Keeping chaos out of complexity



Ambiguity is a part of every project. Pinning down the knowns and anticipating the unknowns starts in the planning stages and should be standard operating procedure every step of the way.

As the complexity of a project or program rises, though, elements and participants interact in increasingly unforeseeable ways—multiplying the potential for risks. A more risk-filled world may be on the way, with more projects bringing added complexity. According to IBM's 2011 The Essential CIO survey, 57 percent of 3,018 global respondents expect more complexity and change over the next five years.

Those predictions of the near future are echoed in a 2011 Gartner survey of project management office (PMO) leaders: Thirty percent of respondents said the most significant driver of expected PMO changes over the next five years is the “need for leadership of complex initiatives that drive specific business goals.”

But keeping chaos out of complex endeavors, and therefore reducing the potential for risks, requires more than simply dealing with it on a case-by-case basis—and even more than relying on formally implemented strategies across the enterprise.


Beyond traditional project and industry knowledge, projects with added complexity call for organizations to take things to the next level by implementing processes specifically tailored to tackle complexity. Frequently, that requires addressing the people—not the technical—side of the project.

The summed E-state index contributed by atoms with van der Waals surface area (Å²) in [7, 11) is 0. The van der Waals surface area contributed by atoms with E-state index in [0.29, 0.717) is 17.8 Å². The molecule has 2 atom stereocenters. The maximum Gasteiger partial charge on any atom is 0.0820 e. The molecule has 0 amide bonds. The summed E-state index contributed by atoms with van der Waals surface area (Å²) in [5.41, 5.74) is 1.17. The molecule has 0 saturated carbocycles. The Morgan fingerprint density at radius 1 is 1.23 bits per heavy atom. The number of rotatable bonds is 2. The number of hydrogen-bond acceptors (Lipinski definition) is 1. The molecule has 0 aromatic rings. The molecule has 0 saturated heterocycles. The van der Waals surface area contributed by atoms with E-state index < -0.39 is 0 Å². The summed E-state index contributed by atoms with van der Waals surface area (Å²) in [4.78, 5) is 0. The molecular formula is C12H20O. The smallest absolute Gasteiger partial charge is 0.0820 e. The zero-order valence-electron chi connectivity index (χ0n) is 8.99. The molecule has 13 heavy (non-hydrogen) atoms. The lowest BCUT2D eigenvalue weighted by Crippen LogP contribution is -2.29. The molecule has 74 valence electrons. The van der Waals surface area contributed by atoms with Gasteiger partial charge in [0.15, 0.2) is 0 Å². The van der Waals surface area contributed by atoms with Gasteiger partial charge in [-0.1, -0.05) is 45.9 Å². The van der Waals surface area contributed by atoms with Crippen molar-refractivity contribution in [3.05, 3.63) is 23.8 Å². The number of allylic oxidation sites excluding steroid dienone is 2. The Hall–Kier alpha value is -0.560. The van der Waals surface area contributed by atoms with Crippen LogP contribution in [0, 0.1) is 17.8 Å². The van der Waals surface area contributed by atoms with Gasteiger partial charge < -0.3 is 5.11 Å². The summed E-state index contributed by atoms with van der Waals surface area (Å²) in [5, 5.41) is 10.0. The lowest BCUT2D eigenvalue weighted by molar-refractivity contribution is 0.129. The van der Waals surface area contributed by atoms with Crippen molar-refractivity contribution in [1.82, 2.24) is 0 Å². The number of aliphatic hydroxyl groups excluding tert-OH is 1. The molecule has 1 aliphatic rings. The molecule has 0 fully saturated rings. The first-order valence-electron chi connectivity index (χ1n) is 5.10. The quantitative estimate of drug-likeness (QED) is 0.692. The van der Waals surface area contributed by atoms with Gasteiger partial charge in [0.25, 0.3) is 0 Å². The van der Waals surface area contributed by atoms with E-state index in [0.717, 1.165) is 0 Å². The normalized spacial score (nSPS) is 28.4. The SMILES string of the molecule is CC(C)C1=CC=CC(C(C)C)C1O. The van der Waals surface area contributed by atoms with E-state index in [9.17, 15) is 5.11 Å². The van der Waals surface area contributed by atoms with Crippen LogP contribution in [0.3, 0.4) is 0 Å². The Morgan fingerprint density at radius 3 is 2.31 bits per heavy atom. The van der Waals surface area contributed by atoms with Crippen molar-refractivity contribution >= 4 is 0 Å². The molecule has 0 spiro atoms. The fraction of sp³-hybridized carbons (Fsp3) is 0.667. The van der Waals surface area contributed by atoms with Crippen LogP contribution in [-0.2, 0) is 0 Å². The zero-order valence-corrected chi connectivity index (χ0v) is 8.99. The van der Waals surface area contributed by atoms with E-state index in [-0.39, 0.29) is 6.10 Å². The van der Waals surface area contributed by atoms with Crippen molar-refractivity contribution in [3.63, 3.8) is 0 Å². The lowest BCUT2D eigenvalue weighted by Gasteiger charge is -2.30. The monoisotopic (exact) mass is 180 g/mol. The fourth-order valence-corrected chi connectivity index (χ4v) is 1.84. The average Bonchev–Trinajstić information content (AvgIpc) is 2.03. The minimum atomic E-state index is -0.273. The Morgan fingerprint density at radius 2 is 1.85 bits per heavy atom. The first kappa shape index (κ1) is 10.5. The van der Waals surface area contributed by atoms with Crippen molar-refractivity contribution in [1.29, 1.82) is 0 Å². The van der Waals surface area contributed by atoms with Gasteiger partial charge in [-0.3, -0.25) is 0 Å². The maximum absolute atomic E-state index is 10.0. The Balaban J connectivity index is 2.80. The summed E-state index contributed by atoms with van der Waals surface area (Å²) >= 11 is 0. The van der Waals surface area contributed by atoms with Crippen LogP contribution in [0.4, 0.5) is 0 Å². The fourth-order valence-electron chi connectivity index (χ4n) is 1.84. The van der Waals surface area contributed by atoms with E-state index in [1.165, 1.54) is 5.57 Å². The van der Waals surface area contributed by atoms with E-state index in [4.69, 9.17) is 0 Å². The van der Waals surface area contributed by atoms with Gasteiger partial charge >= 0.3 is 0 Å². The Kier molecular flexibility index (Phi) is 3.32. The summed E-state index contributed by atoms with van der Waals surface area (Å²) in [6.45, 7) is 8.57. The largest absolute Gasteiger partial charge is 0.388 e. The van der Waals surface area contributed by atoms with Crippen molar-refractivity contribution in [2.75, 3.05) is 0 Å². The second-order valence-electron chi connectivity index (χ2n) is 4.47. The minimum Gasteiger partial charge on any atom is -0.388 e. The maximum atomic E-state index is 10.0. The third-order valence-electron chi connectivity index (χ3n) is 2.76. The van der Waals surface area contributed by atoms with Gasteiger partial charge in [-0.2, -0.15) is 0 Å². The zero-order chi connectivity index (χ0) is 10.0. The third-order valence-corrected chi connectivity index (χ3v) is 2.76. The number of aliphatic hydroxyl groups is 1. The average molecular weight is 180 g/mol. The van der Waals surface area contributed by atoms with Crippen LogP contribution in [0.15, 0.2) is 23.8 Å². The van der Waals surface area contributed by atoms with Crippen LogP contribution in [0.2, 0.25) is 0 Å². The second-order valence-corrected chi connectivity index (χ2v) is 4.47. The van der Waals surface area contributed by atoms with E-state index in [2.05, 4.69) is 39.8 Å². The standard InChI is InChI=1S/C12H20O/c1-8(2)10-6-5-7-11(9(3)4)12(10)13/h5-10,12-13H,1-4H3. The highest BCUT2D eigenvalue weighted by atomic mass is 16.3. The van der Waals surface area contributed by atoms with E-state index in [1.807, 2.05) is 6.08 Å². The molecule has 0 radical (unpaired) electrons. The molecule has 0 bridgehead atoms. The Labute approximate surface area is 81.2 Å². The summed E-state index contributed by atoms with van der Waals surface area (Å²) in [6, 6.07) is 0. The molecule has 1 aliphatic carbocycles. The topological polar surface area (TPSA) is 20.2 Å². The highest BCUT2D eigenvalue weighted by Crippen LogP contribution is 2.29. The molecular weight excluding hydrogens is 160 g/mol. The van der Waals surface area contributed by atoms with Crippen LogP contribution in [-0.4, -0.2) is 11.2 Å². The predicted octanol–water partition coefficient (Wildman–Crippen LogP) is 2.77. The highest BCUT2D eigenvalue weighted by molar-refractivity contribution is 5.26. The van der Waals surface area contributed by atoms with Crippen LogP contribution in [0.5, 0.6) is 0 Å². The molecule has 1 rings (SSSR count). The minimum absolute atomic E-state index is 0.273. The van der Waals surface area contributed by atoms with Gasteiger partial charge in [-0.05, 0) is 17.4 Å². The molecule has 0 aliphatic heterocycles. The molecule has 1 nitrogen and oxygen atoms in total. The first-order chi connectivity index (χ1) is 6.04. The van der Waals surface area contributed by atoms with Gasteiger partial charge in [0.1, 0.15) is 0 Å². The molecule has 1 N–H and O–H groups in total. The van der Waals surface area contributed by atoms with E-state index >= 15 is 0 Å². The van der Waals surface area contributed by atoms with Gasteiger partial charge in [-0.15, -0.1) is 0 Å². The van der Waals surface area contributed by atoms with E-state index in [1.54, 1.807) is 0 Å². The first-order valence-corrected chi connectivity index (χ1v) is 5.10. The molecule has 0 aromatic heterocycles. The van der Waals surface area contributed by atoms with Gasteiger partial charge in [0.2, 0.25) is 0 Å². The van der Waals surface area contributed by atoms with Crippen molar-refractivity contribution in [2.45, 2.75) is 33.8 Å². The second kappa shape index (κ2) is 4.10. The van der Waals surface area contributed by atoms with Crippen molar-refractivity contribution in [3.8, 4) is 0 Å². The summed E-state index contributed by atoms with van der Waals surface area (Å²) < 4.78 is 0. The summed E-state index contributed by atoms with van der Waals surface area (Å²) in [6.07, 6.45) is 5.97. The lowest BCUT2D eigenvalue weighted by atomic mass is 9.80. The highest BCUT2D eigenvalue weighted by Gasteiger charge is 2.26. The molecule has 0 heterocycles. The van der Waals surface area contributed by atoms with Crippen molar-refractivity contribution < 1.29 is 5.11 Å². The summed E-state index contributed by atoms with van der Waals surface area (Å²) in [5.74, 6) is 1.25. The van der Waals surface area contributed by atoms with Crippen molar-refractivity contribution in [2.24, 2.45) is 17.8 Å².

The more complex the project, the more likely decision-making must be delegated to people who are handling the complexity in real time, says David Squires, PMI-RMP, PMP, PgMP, vice president of project management at Axon Drilling Products, Houston, Texas, USA.

“Project managers especially need to know how their projects impact the organization's income statement and balance sheet in real time, which will lead to better results,” he says. “The project team has to understand the organizational strategies that generated their project. This helps them solve most tactical and operational problems on their own.”

To help ensure successful outcomes, he recommends organizations formally acknowledge the risks and demands of projects with added complexity by:

  • Recognizing that the faster a project with added complexity moves, the more decision-making authority needs to be delegated to the project team